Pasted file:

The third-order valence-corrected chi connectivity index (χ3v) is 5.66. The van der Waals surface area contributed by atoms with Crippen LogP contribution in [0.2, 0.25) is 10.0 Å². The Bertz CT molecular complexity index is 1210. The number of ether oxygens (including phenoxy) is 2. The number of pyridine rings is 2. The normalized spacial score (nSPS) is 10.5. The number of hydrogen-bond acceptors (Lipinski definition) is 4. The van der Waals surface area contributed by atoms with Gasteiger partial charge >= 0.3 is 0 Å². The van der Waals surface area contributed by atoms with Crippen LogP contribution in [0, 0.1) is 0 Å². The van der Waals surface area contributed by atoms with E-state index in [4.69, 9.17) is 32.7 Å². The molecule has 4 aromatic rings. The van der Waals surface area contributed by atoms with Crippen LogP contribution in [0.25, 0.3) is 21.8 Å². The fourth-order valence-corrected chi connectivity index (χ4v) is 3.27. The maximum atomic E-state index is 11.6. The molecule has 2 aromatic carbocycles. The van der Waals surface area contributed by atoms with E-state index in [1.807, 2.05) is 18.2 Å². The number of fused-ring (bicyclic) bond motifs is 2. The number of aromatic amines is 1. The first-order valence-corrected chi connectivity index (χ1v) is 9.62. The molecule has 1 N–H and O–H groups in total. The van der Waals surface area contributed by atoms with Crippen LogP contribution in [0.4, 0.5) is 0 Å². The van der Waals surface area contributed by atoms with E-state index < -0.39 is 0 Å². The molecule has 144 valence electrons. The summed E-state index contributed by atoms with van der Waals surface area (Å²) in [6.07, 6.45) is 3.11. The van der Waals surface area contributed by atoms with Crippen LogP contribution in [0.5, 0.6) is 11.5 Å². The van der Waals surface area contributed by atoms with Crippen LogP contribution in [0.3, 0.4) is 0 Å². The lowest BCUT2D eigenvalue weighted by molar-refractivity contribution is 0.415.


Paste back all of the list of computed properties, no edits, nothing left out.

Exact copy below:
The third-order valence-corrected chi connectivity index (χ3v) is 5.66. The van der Waals surface area contributed by atoms with Crippen LogP contribution in [0.2, 0.25) is 10.0 Å². The Bertz CT molecular complexity index is 1210. The number of ether oxygens (including phenoxy) is 2. The number of pyridine rings is 2. The normalized spacial score (nSPS) is 10.5. The number of hydrogen-bond acceptors (Lipinski definition) is 4. The van der Waals surface area contributed by atoms with Gasteiger partial charge >= 0.3 is 0 Å². The van der Waals surface area contributed by atoms with Crippen LogP contribution in [0, 0.1) is 0 Å². The van der Waals surface area contributed by atoms with E-state index in [4.69, 9.17) is 32.7 Å². The molecule has 4 aromatic rings. The van der Waals surface area contributed by atoms with Crippen LogP contribution in [0.25, 0.3) is 21.8 Å². The fourth-order valence-corrected chi connectivity index (χ4v) is 3.27. The maximum atomic E-state index is 11.6. The molecule has 2 aromatic carbocycles. The van der Waals surface area contributed by atoms with E-state index in [1.807, 2.05) is 18.2 Å². The number of fused-ring (bicyclic) bond motifs is 2. The number of aromatic amines is 1. The first-order valence-corrected chi connectivity index (χ1v) is 9.62. The molecule has 1 N–H and O–H groups in total. The van der Waals surface area contributed by atoms with Crippen LogP contribution in [0.4, 0.5) is 0 Å². The van der Waals surface area contributed by atoms with E-state index < -0.39 is 0 Å². The molecule has 144 valence electrons. The summed E-state index contributed by atoms with van der Waals surface area (Å²) in [6.07, 6.45) is 3.11. The van der Waals surface area contributed by atoms with Crippen LogP contribution in [0.5, 0.6) is 11.5 Å². The van der Waals surface area contributed by atoms with Crippen LogP contribution in [0.3, 0.4) is 0 Å². The lowest BCUT2D eigenvalue weighted by molar-refractivity contribution is 0.415.